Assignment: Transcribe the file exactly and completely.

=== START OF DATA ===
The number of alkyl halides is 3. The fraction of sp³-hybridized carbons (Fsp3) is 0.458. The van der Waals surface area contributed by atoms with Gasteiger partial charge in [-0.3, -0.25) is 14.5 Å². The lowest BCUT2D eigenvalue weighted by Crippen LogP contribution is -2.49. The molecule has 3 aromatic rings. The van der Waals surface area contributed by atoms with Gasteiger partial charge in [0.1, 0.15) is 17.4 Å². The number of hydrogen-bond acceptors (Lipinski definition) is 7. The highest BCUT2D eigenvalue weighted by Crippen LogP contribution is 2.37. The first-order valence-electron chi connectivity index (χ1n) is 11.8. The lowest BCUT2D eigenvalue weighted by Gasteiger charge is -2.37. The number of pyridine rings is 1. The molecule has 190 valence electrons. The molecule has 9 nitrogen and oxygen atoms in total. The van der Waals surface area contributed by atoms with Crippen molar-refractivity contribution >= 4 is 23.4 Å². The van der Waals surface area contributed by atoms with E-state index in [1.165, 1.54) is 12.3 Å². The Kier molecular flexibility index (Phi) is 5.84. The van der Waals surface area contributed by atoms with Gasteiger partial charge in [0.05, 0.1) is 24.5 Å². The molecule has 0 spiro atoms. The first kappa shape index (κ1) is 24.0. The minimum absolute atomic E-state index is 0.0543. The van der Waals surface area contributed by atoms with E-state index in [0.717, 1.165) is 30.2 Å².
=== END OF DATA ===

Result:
The number of alkyl halides is 3. The fraction of sp³-hybridized carbons (Fsp3) is 0.458. The van der Waals surface area contributed by atoms with Gasteiger partial charge in [-0.3, -0.25) is 14.5 Å². The lowest BCUT2D eigenvalue weighted by Crippen LogP contribution is -2.49. The molecule has 3 aromatic rings. The van der Waals surface area contributed by atoms with Gasteiger partial charge in [0.1, 0.15) is 17.4 Å². The number of hydrogen-bond acceptors (Lipinski definition) is 7. The highest BCUT2D eigenvalue weighted by Crippen LogP contribution is 2.37. The first-order valence-electron chi connectivity index (χ1n) is 11.8. The lowest BCUT2D eigenvalue weighted by Gasteiger charge is -2.37. The number of pyridine rings is 1. The molecule has 190 valence electrons. The molecule has 9 nitrogen and oxygen atoms in total. The van der Waals surface area contributed by atoms with Crippen molar-refractivity contribution >= 4 is 23.4 Å². The van der Waals surface area contributed by atoms with E-state index in [1.165, 1.54) is 12.3 Å². The Kier molecular flexibility index (Phi) is 5.84. The van der Waals surface area contributed by atoms with Gasteiger partial charge in [0.05, 0.1) is 24.5 Å². The molecule has 0 spiro atoms. The first kappa shape index (κ1) is 24.0. The minimum absolute atomic E-state index is 0.0543. The van der Waals surface area contributed by atoms with E-state index in [0.717, 1.165) is 30.2 Å².